0 6 min 4 mths

It’s always a nuisance when you narrowly survive the rampage of a psycho killer. With a little bit of luck and a healthy spoonful of psychic powers one might just find themselves on the winning end of such an encounter. After that, the best thing is to capitalize on trauma. Might as well earn a buck or two for all your trouble, right?

Enter: Clementine Carver (Susan Priver), psychic and survivor of the psychotic murderer known as the Scalper. While being interviewed on a live radio show, the host opens the phones to allow the public to ask Clementine questions about her encounter. The first call through is from Carver’s friend, Jade Mei (Bai Ling). Before she can speak to the host, a masked man attacks her. To the horror of the host, the guest, and the entire listening audience, the audio of the brutal murder goes out over the air for all the city to hear.

Following the murder, Carver joins forces with Detective Hayden (Jake Busey) and his partner Detective Lupino (Kate Patel). Together they investigate a new string of murders which seem all too familiar to Clementine. Is it a copy-cat, or could it be the Scalper himself, returned from the grave?

Scalper is the latest movie from writer/director Chad Ferrin. A follow-up to his 2021 film Night Caller, it is a filthy and offensive affair. I’m somewhat familiar with Ferrin’s work, and if there’s one thing I’ve learned about him, filthy and offensive is something he excels at.

Scalper kicks things off in high gear. The opening scene features a homeless man brutalized by the titular Scalper. For the sake of the delicate readers out there, I won’t go into detail about what exactly the Scalper does, but for those of you who are particularly curious and don’t mind spoilers, you can look up Track 2 from Cannibal Corpse’s album The Bleeding. You’ll get the picture.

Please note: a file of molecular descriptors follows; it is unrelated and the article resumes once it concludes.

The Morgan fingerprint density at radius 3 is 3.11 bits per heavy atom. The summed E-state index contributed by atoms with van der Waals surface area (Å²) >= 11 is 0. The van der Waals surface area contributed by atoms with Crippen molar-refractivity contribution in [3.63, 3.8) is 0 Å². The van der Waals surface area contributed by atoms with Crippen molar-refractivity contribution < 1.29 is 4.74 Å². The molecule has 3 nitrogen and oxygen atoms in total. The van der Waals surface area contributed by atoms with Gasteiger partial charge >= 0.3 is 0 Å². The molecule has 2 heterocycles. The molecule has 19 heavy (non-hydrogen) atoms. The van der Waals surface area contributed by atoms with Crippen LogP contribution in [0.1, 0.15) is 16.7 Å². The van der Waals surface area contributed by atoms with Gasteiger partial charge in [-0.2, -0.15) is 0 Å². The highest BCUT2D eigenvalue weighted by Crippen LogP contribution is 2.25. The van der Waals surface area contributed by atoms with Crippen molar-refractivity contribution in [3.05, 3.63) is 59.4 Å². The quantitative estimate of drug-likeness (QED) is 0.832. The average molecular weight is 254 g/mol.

After two murders firmly establish the Scalper’s savagery, the stage is set for Clementine to lead the way in stopping the killer. Priver does a fine job as psychic-turned-reluctant-hero. A character straight out of a classic Giallo, Clementine tangles with the police who don’t trust her, ghosts who refuse to help her, and a killer who wants nothing more than to see her dead.

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One would expect Busey’s Detective Hayden to be the skeptic of the trio, but in a welcome upheaval of convention, Hayden is completely on-board accepting Clementine’s powers after only a few brief questions. It’s Detective Lupino who fills the role of cynical brick-wall, one who questions and undermines all of Clementine’s intuitions.

Though Clementine and Lupino have never met, there is some implied history between the two through mutual acquaintances. More than simple skepticism, Lupino harbors her own secrets which color the relationship between the women and threatens the trio’s investigation.

Credit to the strength of the movie, I was halfway through before I started to pick up on the fact that this might be a sequel. The dialogue was full of references to previous events and characters, and I just assumed that Ferrin had put in the legwork of developing an extensive network of worldbuilding to tell his story.

Clementine Carver, I am not.

In the latter-half of the story, Clementine uses her powers to communicate with the dead and view realms outside of our own, hoping to glean some information to solve the mystery of the Scalper’s identity. As the plot takes control, the violent mayhem takes a backseat, and the story starts to dip a little.

The movie never becomes boring, but after the absolute savagery of the opening sequences, the dreamscape and investigation scenes just don’t carry as much weight. While the finale is far from bloodless, the conclusion doesn’t quite pack the punch it should.

The biggest issue with Scalper is that the escalation of violence is in reverse order. The two murders at the start of the film are brutal and harrowing. There’s an expectation that the rest of the movie should only get further and further deranged. Unfortunately, that never happens.

Despite a comparably tame ending, Scalper is well worth watching. It’s a nice murder mystery with a touch of the supernatural to spice things up. The performances are great, and Ferrin’s willingness to be unabashedly brutal elevates the film to a must-see. The opening scenes may be a bit much for a casual watcher, but for the strong-stomached fans of classic Giallo films, Scalper is one you don’t want to miss.